Thanks to Governor Nixon’s Vetoes, Missouri Remains the ‘Show Me Your Lawsuits State’
Owned and operated by personal injury lawyers, Missouri Governor Jay Nixon yesterday vetoed two bipartisan tort reform bills that could have helped make civil litigation a little more fair in his notorious Judicial Hellhole.
As reported by the National Law Journal, Senate Bill 591 would have modernized Missouri’s “expert testimony” law and brought it into line with all federal courts and 40 other state court systems in which judges act as “gatekeepers” to ensure that juries hear only scientifically sound evidence.
But Nixon and the “Show Me Your Lawsuits State” shysters he serves obviously prefer having juries exposed to junk science, making it easier to target corporate defendants with meritless lawsuits.
For example, no sound science supported out-of-state plaintiffs’ claims that use of talcum powder had caused their ovarian cancer, but two separate City of St. Louis juries nonetheless issued monster verdicts against Johnson & Johnson earlier this year — one for $72 million and another for $55 million. Such claims had failed previously in other venues.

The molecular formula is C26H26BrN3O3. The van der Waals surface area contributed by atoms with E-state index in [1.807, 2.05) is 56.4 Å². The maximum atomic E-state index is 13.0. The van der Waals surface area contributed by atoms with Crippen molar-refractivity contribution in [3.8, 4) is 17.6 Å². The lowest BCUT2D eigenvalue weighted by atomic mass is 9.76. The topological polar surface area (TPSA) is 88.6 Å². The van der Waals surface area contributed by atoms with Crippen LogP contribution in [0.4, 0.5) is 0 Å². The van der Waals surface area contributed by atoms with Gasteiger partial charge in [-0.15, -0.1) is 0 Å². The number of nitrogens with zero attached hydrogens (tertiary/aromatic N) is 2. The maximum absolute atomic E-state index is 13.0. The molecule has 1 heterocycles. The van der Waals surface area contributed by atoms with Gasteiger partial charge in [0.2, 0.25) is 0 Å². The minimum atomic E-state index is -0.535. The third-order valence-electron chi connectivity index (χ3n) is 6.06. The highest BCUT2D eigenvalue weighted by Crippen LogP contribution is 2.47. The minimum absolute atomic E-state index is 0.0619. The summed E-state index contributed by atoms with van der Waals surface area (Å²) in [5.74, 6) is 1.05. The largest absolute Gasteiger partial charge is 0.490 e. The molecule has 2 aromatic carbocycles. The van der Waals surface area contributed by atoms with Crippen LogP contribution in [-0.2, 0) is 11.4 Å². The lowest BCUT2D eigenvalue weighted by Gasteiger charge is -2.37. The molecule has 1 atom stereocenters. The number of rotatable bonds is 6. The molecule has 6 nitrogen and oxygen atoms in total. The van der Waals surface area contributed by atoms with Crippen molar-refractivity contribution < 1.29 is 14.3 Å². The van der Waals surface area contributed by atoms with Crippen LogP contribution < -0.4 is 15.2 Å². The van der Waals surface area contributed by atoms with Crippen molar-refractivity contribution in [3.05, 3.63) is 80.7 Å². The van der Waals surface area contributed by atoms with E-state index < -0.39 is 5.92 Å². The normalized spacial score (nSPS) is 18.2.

The generosity of Missouri courts and their less demanding standard for scientific evidence continues to make them a favorite for out-of-state plaintiffs.
Nixon also vetoed Senate Bill 847 which, according to the Missouri Times, would have logically limited personal injury plaintiffs’ compensation for medical expenses to what was actually paid, not what was originally billed (but later negotiated downward or written off altogether).
Missouri Chamber of Commerce & Industry president and CEO Daniel P. Mehan told the Times: “The legal climate reform bills passed [by legislators] this session represented a commonsense first step toward moving our state back into the judicial mainstream.” The vetoes, he said, are “very disappointing, [but] not unexpected. Trial attorney special interests are entrenched in Jefferson City, making it incredibly difficult to make any progress toward creating a fair judiciary in our state. The only good news is that this is an election year and voters will have the opportunity to select new representation. Over the next few months we will be urging Missourians to elect lawmakers and statewide office holders who value a fair judiciary over the interests of trial attorneys.”
American Tort Reform Association president Tiger Joyce called Nixon’s vetoes “sadly predictable.” He added, “The governor’s gone out of his way to resist reasonable reforms that could help make Missouri’s civil justice system more fair and evenhanded. Ignoring the fact that fair courts help boost state economies when businesses feel safer to expand or relocate and hire more workers, perhaps this lame-duck governor has lost interest in the needs of his struggling constituents and is now focused primarily on what wealthy trial lawyers can do for him in the future.”